Jeremy Fernando is the Jean Baudrillard Fellow at the European Graduate School, where he is also a Reader in Contemporary Literature & Thought; and his mentors are Avital Ronell, Wolfgang Schirmacher, and Werner Hamacher. He is also a Fellow of Tembusu College at The National University of Singapore.

He works in the intersections of literature, philosophy, and the media, and has been described as having an “erudition and grasp of theory balanced by a playful approach to popular culture and, in real life, a sartorial elan that does, indeed, match his sobriquet.” (Walter Mason)

Born in Singapore in 1979, Fernando is convinced that William Gibson’s notion of “Disneyland with the Death Penalty” should not be read so much as a critique—that would be too obvious, too banal—but instead as challenge to think the possibility that the death penalty is precisely Disneyland. For, it is precisely absurdity that opens the relationality between the two—despite and perhaps in spite of the impossibility of doing so—keeping in mind that every duality brings with it an echo of a duel, if not by necessity, at least its possibility. After all, as Hannah Arendt continues to teach us, "the greatest enemy of authority is contempt, and the surest way to undermine it is laughter."
 
And it is this approach to thought, to thinking—a thinking that owes a great debt to many others, especially, Avital Ronell, Hélène Cixous, Jean Baudrillard, and Werner Hamacher—that results in Fernando being called “the last romantic thinker in Singapore.” (Denisa Kera)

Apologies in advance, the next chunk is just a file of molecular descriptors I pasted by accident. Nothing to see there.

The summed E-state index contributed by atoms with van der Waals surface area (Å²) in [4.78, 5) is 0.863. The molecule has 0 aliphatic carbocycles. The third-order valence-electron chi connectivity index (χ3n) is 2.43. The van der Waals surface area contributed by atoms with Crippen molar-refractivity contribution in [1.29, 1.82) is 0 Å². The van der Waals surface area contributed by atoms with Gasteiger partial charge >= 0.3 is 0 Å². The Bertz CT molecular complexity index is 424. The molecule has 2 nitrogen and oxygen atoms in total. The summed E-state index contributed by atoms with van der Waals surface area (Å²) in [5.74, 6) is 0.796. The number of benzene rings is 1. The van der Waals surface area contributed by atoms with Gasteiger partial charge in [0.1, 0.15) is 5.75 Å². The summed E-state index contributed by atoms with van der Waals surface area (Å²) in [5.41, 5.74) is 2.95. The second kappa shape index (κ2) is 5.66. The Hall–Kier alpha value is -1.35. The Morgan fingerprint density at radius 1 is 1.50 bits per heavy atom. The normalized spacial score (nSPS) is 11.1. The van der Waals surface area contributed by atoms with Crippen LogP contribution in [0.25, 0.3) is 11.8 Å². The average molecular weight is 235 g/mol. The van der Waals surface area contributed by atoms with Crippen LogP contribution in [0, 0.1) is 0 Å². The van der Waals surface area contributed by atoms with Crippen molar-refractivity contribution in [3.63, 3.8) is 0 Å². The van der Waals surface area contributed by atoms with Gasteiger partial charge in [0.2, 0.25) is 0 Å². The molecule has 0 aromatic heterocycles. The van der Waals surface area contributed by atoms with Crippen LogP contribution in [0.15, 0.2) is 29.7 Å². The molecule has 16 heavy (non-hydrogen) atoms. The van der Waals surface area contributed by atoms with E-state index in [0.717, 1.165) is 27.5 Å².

He sees himself first and foremost as a reader: reading being understood as the relation to an other that occurs prior to any semantic or formal identification, and therefore prior to any attempt at assimilating what is being read to the one who reads. As neither an act nor a rule-governed operation, reading needs to be thought as an event of an encounter with an other—and more precisely an other which is not the other as identified by the reader, but heterogeneous in relation to any identifying determination. Thus, a pre-relational relationality where what the reader encounters may only be encountered before any phenomenon; hence a non-phenomenal event or even the event of the undoing of all phenomenality. It is this attempt to radically reconstitute reading—positing blindness as that which both allows reading to take place and is also its limit—which Fernando attempts in his text Reading Blindly (Cambria Press, 2009). The text has been described as “a rich and always-challenging meditation, reading is understood from an ethical turn that prompts us to rethink ethics itself." (Christopher Fynsk) as well as a work that is “responsible for initiating a new generation of reflections that make our philosophical certitudes tremble. Fernando locates the constitutive blindness that stalls the ethical imperative while giving it new meaning." (Avital Ronell)